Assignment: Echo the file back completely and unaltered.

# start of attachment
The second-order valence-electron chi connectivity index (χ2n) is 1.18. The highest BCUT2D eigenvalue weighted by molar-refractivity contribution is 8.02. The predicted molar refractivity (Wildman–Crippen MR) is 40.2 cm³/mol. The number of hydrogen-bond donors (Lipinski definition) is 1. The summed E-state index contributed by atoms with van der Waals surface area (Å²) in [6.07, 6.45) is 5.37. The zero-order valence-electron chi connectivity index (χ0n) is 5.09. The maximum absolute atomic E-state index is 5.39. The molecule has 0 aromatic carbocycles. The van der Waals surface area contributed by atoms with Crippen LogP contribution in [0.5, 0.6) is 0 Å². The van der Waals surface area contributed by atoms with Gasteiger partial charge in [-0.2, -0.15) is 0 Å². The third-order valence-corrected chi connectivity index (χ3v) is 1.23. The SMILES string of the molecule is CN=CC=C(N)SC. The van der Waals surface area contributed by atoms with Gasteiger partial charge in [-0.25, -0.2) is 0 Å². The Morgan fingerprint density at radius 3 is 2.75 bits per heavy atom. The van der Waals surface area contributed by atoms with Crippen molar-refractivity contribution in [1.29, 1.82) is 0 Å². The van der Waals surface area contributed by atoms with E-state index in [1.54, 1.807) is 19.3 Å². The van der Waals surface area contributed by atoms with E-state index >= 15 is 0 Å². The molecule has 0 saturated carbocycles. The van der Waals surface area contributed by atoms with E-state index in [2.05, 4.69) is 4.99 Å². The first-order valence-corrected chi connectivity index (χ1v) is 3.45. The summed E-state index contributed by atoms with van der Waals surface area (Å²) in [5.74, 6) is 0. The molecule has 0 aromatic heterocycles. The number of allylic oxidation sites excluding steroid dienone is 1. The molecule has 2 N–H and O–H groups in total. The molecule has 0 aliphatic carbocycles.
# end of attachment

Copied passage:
The second-order valence-electron chi connectivity index (χ2n) is 1.18. The highest BCUT2D eigenvalue weighted by molar-refractivity contribution is 8.02. The predicted molar refractivity (Wildman–Crippen MR) is 40.2 cm³/mol. The number of hydrogen-bond donors (Lipinski definition) is 1. The summed E-state index contributed by atoms with van der Waals surface area (Å²) in [6.07, 6.45) is 5.37. The zero-order valence-electron chi connectivity index (χ0n) is 5.09. The maximum absolute atomic E-state index is 5.39. The molecule has 0 aromatic carbocycles. The van der Waals surface area contributed by atoms with Crippen LogP contribution in [0.5, 0.6) is 0 Å². The van der Waals surface area contributed by atoms with Gasteiger partial charge in [-0.2, -0.15) is 0 Å². The third-order valence-corrected chi connectivity index (χ3v) is 1.23. The SMILES string of the molecule is CN=CC=C(N)SC. The van der Waals surface area contributed by atoms with Gasteiger partial charge in [-0.25, -0.2) is 0 Å². The Morgan fingerprint density at radius 3 is 2.75 bits per heavy atom. The van der Waals surface area contributed by atoms with Crippen molar-refractivity contribution in [1.29, 1.82) is 0 Å². The van der Waals surface area contributed by atoms with E-state index in [1.54, 1.807) is 19.3 Å². The van der Waals surface area contributed by atoms with E-state index >= 15 is 0 Å². The molecule has 0 saturated carbocycles. The van der Waals surface area contributed by atoms with E-state index in [2.05, 4.69) is 4.99 Å². The first-order valence-corrected chi connectivity index (χ1v) is 3.45. The summed E-state index contributed by atoms with van der Waals surface area (Å²) in [5.74, 6) is 0. The molecule has 0 aromatic heterocycles. The number of allylic oxidation sites excluding steroid dienone is 1. The molecule has 2 N–H and O–H groups in total. The molecule has 0 aliphatic carbocycles.